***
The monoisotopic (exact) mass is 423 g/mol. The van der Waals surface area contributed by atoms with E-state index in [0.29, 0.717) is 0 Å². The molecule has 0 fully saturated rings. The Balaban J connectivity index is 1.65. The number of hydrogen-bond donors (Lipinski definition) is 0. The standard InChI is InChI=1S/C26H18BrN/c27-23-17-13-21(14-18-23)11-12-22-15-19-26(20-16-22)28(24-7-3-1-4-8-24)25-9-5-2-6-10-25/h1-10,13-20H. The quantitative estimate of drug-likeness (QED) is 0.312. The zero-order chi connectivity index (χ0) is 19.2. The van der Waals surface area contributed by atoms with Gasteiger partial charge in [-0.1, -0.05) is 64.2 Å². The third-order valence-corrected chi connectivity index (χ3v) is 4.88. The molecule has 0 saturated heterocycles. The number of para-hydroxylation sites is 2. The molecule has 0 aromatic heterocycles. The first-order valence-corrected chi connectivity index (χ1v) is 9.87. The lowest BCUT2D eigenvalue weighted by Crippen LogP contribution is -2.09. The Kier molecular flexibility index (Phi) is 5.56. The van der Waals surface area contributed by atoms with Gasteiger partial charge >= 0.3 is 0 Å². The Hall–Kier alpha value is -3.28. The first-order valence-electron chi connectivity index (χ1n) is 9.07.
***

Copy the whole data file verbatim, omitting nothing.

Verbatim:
The monoisotopic (exact) mass is 423 g/mol. The van der Waals surface area contributed by atoms with E-state index in [0.29, 0.717) is 0 Å². The molecule has 0 fully saturated rings. The Balaban J connectivity index is 1.65. The number of hydrogen-bond donors (Lipinski definition) is 0. The standard InChI is InChI=1S/C26H18BrN/c27-23-17-13-21(14-18-23)11-12-22-15-19-26(20-16-22)28(24-7-3-1-4-8-24)25-9-5-2-6-10-25/h1-10,13-20H. The quantitative estimate of drug-likeness (QED) is 0.312. The zero-order chi connectivity index (χ0) is 19.2. The van der Waals surface area contributed by atoms with Gasteiger partial charge in [-0.1, -0.05) is 64.2 Å². The third-order valence-corrected chi connectivity index (χ3v) is 4.88. The molecule has 0 saturated heterocycles. The number of para-hydroxylation sites is 2. The molecule has 0 aromatic heterocycles. The first-order valence-corrected chi connectivity index (χ1v) is 9.87. The lowest BCUT2D eigenvalue weighted by Crippen LogP contribution is -2.09. The Kier molecular flexibility index (Phi) is 5.56. The van der Waals surface area contributed by atoms with Gasteiger partial charge >= 0.3 is 0 Å². The Hall–Kier alpha value is -3.28. The first-order valence-electron chi connectivity index (χ1n) is 9.07.